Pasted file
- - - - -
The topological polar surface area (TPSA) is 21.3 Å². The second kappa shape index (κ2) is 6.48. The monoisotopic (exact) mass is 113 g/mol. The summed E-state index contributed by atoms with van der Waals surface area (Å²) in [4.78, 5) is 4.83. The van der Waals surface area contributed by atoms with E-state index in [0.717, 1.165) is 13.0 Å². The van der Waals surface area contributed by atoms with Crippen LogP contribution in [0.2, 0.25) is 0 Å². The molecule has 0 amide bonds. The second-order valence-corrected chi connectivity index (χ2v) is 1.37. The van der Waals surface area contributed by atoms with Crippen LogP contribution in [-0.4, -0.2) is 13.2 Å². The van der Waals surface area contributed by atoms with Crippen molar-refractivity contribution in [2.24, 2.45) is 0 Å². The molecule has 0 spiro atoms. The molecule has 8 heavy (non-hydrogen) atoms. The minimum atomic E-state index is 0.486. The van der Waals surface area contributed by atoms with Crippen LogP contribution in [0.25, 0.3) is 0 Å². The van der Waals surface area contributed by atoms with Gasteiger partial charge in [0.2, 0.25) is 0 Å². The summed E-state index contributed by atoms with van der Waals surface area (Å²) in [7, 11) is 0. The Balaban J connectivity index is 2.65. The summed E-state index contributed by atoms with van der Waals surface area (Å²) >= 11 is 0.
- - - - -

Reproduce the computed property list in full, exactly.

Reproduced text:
The topological polar surface area (TPSA) is 21.3 Å². The second kappa shape index (κ2) is 6.48. The monoisotopic (exact) mass is 113 g/mol. The summed E-state index contributed by atoms with van der Waals surface area (Å²) in [4.78, 5) is 4.83. The van der Waals surface area contributed by atoms with E-state index in [0.717, 1.165) is 13.0 Å². The van der Waals surface area contributed by atoms with Crippen LogP contribution in [0.2, 0.25) is 0 Å². The molecule has 0 amide bonds. The second-order valence-corrected chi connectivity index (χ2v) is 1.37. The van der Waals surface area contributed by atoms with Crippen LogP contribution in [-0.4, -0.2) is 13.2 Å². The van der Waals surface area contributed by atoms with Crippen molar-refractivity contribution in [2.24, 2.45) is 0 Å². The molecule has 0 spiro atoms. The molecule has 8 heavy (non-hydrogen) atoms. The minimum atomic E-state index is 0.486. The van der Waals surface area contributed by atoms with Crippen LogP contribution in [0.25, 0.3) is 0 Å². The van der Waals surface area contributed by atoms with Gasteiger partial charge in [0.2, 0.25) is 0 Å². The summed E-state index contributed by atoms with van der Waals surface area (Å²) in [7, 11) is 0. The Balaban J connectivity index is 2.65. The summed E-state index contributed by atoms with van der Waals surface area (Å²) >= 11 is 0.